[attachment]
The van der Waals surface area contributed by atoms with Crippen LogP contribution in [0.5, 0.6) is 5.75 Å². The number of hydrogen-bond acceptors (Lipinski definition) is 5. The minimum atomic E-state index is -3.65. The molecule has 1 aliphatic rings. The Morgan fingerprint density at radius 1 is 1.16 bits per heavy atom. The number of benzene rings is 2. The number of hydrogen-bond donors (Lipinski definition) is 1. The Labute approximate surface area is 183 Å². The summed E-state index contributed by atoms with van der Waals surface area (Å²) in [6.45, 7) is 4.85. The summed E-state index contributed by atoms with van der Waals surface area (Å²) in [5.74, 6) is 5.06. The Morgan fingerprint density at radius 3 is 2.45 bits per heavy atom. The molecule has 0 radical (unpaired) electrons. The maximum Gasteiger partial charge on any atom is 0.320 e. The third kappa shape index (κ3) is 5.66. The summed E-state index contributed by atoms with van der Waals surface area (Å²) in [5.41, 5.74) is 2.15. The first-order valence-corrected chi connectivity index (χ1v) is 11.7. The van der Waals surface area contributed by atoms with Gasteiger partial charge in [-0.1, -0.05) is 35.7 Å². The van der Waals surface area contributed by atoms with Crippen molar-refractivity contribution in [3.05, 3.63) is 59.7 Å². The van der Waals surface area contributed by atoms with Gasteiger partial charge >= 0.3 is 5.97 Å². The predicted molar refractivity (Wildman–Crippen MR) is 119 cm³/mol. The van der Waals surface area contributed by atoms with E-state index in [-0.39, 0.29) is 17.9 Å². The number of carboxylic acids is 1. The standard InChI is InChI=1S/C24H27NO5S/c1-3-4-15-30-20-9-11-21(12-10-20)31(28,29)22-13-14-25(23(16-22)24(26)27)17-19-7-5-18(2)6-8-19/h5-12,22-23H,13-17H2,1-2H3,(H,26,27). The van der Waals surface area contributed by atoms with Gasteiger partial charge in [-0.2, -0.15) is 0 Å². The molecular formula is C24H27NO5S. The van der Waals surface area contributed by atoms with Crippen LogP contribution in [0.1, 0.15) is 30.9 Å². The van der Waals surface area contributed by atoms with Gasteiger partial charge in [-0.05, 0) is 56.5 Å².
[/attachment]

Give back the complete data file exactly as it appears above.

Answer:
The van der Waals surface area contributed by atoms with Crippen LogP contribution in [0.5, 0.6) is 5.75 Å². The number of hydrogen-bond acceptors (Lipinski definition) is 5. The minimum atomic E-state index is -3.65. The molecule has 1 aliphatic rings. The Morgan fingerprint density at radius 1 is 1.16 bits per heavy atom. The number of benzene rings is 2. The number of hydrogen-bond donors (Lipinski definition) is 1. The Labute approximate surface area is 183 Å². The summed E-state index contributed by atoms with van der Waals surface area (Å²) in [6.45, 7) is 4.85. The summed E-state index contributed by atoms with van der Waals surface area (Å²) in [5.74, 6) is 5.06. The Morgan fingerprint density at radius 3 is 2.45 bits per heavy atom. The molecule has 0 radical (unpaired) electrons. The maximum Gasteiger partial charge on any atom is 0.320 e. The third kappa shape index (κ3) is 5.66. The summed E-state index contributed by atoms with van der Waals surface area (Å²) in [5.41, 5.74) is 2.15. The first-order valence-corrected chi connectivity index (χ1v) is 11.7. The van der Waals surface area contributed by atoms with Gasteiger partial charge in [-0.1, -0.05) is 35.7 Å². The van der Waals surface area contributed by atoms with Crippen molar-refractivity contribution in [3.05, 3.63) is 59.7 Å². The van der Waals surface area contributed by atoms with Gasteiger partial charge >= 0.3 is 5.97 Å². The predicted molar refractivity (Wildman–Crippen MR) is 119 cm³/mol. The van der Waals surface area contributed by atoms with E-state index in [-0.39, 0.29) is 17.9 Å². The number of carboxylic acids is 1. The standard InChI is InChI=1S/C24H27NO5S/c1-3-4-15-30-20-9-11-21(12-10-20)31(28,29)22-13-14-25(23(16-22)24(26)27)17-19-7-5-18(2)6-8-19/h5-12,22-23H,13-17H2,1-2H3,(H,26,27). The van der Waals surface area contributed by atoms with Gasteiger partial charge in [-0.2, -0.15) is 0 Å². The molecular formula is C24H27NO5S. The van der Waals surface area contributed by atoms with Crippen LogP contribution in [0.1, 0.15) is 30.9 Å². The van der Waals surface area contributed by atoms with Gasteiger partial charge in [-0.05, 0) is 56.5 Å².